Neuropathic pain is a chronic debilitating disease that results from nerve damage, persists long after the injury has subsided, and is characterized by spontaneous pain and mechanical hypersensitivity. Although loss of inhibitory tone in the dorsal horn of the spinal cord is a major contributor to neuropathic pain, the molecular and cellular mechanisms underlying this disinhibition are unclear.
Researchers combined pharmacogenetic activation and selective ablation approaches in mice to define the contribution of spinal cord parvalbumin (PV)-expressing inhibitory interneurons in naive and neuropathic pain conditions.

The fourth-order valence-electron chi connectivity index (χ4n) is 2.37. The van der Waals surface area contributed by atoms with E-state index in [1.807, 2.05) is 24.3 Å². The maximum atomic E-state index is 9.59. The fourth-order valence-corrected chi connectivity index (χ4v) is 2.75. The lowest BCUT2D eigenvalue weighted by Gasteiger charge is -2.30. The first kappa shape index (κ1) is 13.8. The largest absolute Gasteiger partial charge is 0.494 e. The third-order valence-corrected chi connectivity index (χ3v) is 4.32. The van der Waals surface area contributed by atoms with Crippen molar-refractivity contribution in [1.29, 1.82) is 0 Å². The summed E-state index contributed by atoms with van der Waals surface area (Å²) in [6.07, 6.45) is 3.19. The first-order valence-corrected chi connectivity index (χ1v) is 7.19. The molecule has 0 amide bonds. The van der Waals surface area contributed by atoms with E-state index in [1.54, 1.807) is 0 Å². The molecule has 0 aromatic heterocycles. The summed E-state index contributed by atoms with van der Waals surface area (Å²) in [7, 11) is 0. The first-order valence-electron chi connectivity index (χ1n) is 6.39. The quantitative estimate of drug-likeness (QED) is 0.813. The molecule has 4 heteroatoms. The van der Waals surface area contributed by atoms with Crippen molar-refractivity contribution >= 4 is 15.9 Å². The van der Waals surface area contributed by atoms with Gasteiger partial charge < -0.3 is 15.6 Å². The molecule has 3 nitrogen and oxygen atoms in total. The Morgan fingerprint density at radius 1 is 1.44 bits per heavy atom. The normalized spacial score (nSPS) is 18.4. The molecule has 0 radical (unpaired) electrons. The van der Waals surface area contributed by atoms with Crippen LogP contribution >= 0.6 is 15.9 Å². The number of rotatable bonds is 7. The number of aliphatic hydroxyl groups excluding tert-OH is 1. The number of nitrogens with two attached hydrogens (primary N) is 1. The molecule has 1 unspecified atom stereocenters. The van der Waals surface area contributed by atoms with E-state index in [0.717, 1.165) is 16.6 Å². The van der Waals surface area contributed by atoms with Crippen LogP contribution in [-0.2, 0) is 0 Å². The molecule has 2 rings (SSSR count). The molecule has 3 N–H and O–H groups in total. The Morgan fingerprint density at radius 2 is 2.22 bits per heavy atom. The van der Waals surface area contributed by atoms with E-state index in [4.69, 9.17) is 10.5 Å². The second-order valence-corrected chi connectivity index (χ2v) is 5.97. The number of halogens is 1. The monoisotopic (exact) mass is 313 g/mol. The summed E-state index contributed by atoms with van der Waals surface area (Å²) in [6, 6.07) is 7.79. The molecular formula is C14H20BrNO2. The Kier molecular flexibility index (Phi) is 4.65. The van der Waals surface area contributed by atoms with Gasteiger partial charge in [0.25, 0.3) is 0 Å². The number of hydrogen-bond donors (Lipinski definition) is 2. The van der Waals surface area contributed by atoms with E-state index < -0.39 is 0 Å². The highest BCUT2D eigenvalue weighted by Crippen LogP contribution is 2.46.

Ablating PV neurons in naive mice produce neuropathic pain-like mechanical allodynia via disinhibition of PKCγ excitatory interneurons. Conversely, activating PV neurons in nerve-injured mice alleviates mechanical hypersensitivity.
These findings indicate that PV interneurons are modality-specific filters that gate mechanical but not thermal inputs to the dorsal horn and that increasing PV interneuron activity can ameliorate the mechanical hypersensitivity that develops following nerve injury.